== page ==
My fellow PhD student and Open University blogger, Minh, has blogged on writing for his PhD here and here, for instance. Now, Minh, like me, has an IT background and, like me, has a tendency to produce short sentences on the grounds that short is better, but his supervisor, like mine, has asked for longer sentences and dislikes the clipped style we go for. Of course, we follow our supervisor's advice, but wonder and grumble.

However, I've begun to be persuaded of the value of longer sentences. I like a short sentence. But that very shortness raises questions in my readers' mind, for instance:
  • Why do I like short sentences?
  • Under what circumstances?
  • And what do I mean by short?
My supervisor says to make it easy on any reader by answering those questions, and I can't answer them if I write short sentences. I could of course write a series of short sentences:
I like short sentences.
Short sentences give one idea.
One idea is enough to cope with.
But the problem with that approach is that it sounds dogmatic and unreflective, which is not what I want my reader to think, especially my examiner. It's a style that doesn't explain enough, focused (which I like) on one purpose, but suggests the writer is not considering alternative points of view, and considering alternative points of view is something that a PhD student must do and demonstrate the doing thereof.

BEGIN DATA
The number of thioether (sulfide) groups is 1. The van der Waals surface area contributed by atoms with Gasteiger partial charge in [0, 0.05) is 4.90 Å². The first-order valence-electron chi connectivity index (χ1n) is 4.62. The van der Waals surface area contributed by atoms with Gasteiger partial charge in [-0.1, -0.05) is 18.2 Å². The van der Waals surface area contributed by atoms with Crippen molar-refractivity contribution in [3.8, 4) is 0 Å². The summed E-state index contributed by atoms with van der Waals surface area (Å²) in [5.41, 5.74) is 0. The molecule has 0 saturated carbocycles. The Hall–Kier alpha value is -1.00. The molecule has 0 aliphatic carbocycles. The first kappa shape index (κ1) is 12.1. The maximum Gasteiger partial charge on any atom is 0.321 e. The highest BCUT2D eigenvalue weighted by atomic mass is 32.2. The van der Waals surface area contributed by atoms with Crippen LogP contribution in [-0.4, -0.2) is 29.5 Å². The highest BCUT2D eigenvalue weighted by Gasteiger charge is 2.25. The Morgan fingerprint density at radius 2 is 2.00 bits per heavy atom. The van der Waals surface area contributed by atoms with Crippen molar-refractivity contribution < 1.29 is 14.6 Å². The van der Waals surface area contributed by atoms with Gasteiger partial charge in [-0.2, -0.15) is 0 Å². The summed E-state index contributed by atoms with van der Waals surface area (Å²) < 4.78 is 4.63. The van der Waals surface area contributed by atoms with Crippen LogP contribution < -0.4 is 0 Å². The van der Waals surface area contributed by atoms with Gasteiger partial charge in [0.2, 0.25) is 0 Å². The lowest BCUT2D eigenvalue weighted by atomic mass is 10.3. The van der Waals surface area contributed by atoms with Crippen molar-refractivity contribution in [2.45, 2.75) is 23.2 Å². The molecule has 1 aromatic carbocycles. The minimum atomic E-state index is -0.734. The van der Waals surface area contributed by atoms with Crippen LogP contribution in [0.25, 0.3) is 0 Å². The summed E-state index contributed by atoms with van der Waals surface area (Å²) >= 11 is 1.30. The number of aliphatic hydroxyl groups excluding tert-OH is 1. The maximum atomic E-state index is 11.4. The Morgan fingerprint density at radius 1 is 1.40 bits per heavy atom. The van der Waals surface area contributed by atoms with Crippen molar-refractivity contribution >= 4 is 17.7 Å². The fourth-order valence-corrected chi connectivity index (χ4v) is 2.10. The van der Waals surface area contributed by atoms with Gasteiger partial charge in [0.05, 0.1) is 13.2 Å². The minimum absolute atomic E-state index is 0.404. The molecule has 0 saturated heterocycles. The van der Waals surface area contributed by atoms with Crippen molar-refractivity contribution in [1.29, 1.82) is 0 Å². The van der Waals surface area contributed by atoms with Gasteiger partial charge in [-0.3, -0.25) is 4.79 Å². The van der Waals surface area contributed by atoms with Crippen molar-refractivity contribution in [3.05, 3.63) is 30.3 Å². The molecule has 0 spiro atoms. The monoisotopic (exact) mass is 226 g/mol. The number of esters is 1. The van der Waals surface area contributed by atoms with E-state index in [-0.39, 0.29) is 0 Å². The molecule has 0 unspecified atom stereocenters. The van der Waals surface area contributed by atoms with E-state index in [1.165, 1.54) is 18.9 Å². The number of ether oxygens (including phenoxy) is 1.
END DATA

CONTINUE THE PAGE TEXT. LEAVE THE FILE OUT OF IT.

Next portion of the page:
So I'm convinced about the PhD needing a writing style that uses longer sentences, and my supervisor's comment:
"Your writing style is cryptic"
is now self-evident!

Monday, 7 March 2011

Saturday, 5 March 2011

Implications for practitioners

Busy day:
  1. Computing tutorial given in morning
  2. Go to campus to office to collect final print of thesis to read again on Sunday
  3. Go out to black tie evening event
I get home between items 2 and 3 to have a phone call from a practitioner who's read my thesis, and has feedback for me. Wey hey! Am I pleased.

He tells me that I should use the six components of engagement to develop a checklist for specific actions on each component, so I get a set of ideas and develop practical guidelines in a handbook for practitioners. How cool is that? It sounds like a potential publication because he believes what I've written.

Now I just have to edit my thesis a bit in time for Monday.

Thursday, 3 March 2011

I think I can, I think I can

I think I can submit. I think I can submit.

The little engine that could was a story of a tiny train that struggled up a hill with a load of toys for children, puffing
"I think I can. I think I can. I think I can."
I read it to my children, and it inspires me too. Wikipedia reminds me of its last lines:
"As it neared the top of the grade, which had so discouraged the larger engines, it went more slowly. However, it still kept saying, "I--think--I--can, I--think--I--can." It reached the top by drawing on bravery and then went on down the grade, congratulating itself by saying, "I thought I could, I thought I could."

Tuesday, 1 March 2011

Light at the end of the thesis

Just as this PhD student sees the light at the end of the thesis, a passing academic asks me:
Do you know what a bureaucrat does when he sees light at the end of the tunnel?
Orders more tunnel!
Don't tell my supervisor that.

See the Piled Higher and Deeper cartoon here.